The song, “Dangerous Beauty,” really defines this album. It is just Mick, Charlie and Keith laying down some basic rock ‘n’ roll. I can’t help but wish that there was more music of this type.

“Rough Justice” is the lead track and informs the listener that all is fine with The Rolling Stones. Keith’s guitar and Mick’s strong vocals combine together to drive the song along. “Let Me Down Slow” contains a line that says; “are you coloring your hair with some new kind of dye?” This short verse just about somes up the members of the Stones as they had entered their sixties.

A Bigger Bang contains a number of other worthwhile songs. “Rain Fall Down” is a power ballad type number with a Mick Jagger falsetto that harps back twenty years or so. “This Place is Empty” finds Keith giving what appears to be a tired lead vocal which is just about perfect for him after all these years. “Oh No, Not You Again,” is a classic Rolling Stones track with Keith and Ronnie meshing their guitar sound into a solid rock ‘n’ roll romp. “Back Of My Mind” may be the best track on the album as it returns the Stones to their blues roots.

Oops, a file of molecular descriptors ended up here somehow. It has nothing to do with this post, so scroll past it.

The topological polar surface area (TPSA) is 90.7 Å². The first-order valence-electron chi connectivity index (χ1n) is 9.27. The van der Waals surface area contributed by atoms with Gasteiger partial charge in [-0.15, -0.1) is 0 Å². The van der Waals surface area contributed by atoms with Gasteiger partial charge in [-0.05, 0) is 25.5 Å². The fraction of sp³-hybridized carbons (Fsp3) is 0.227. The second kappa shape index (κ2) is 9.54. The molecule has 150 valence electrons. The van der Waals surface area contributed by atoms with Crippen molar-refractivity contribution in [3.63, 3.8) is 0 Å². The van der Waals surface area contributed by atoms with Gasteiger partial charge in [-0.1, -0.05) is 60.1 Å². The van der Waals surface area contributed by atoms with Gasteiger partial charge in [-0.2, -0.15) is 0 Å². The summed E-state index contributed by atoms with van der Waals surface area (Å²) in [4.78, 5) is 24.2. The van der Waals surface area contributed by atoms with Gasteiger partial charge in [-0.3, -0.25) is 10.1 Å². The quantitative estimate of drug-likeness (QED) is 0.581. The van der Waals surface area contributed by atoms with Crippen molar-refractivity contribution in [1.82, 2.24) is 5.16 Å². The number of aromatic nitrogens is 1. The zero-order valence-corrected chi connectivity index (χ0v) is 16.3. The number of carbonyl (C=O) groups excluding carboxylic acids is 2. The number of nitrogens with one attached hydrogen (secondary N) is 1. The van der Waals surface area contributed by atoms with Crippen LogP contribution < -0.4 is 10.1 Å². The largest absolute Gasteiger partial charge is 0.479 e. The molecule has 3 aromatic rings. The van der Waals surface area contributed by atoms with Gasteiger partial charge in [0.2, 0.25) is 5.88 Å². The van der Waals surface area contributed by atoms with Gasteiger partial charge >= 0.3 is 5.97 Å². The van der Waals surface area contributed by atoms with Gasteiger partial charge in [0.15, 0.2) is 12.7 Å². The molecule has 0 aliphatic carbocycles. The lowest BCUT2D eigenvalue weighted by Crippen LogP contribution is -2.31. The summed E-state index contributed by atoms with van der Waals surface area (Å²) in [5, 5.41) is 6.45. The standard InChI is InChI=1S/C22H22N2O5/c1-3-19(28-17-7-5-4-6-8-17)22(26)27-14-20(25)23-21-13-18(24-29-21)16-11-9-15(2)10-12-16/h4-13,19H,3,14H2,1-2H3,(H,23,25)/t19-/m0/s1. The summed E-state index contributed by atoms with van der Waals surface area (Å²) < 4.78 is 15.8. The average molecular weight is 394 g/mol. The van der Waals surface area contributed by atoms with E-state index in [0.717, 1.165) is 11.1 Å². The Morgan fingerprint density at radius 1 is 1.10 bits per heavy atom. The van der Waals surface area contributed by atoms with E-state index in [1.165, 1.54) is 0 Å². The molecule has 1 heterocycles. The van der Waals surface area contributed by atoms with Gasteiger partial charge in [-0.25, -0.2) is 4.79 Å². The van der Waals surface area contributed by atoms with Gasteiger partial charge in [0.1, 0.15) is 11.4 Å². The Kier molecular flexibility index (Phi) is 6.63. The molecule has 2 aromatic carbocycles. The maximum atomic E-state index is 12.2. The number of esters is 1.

The only real miss on the album is the political, anti-Bush, anti-Washington, “Sweet Neo Con.” Political views aside, 2005 was not a year that I wanted to hear non Americans criticizing this country, especially when it was a poorly constructed song.

A Bigger Bang proves that The Rolling Stones can still produce credible and relevant rock ‘n’ roll. Mick Jagger has stated that he likes this album and that’s good enough for me. Hopefully there will be more to come.


Stripped and No Security by The Rolling Stones

February 22, 2009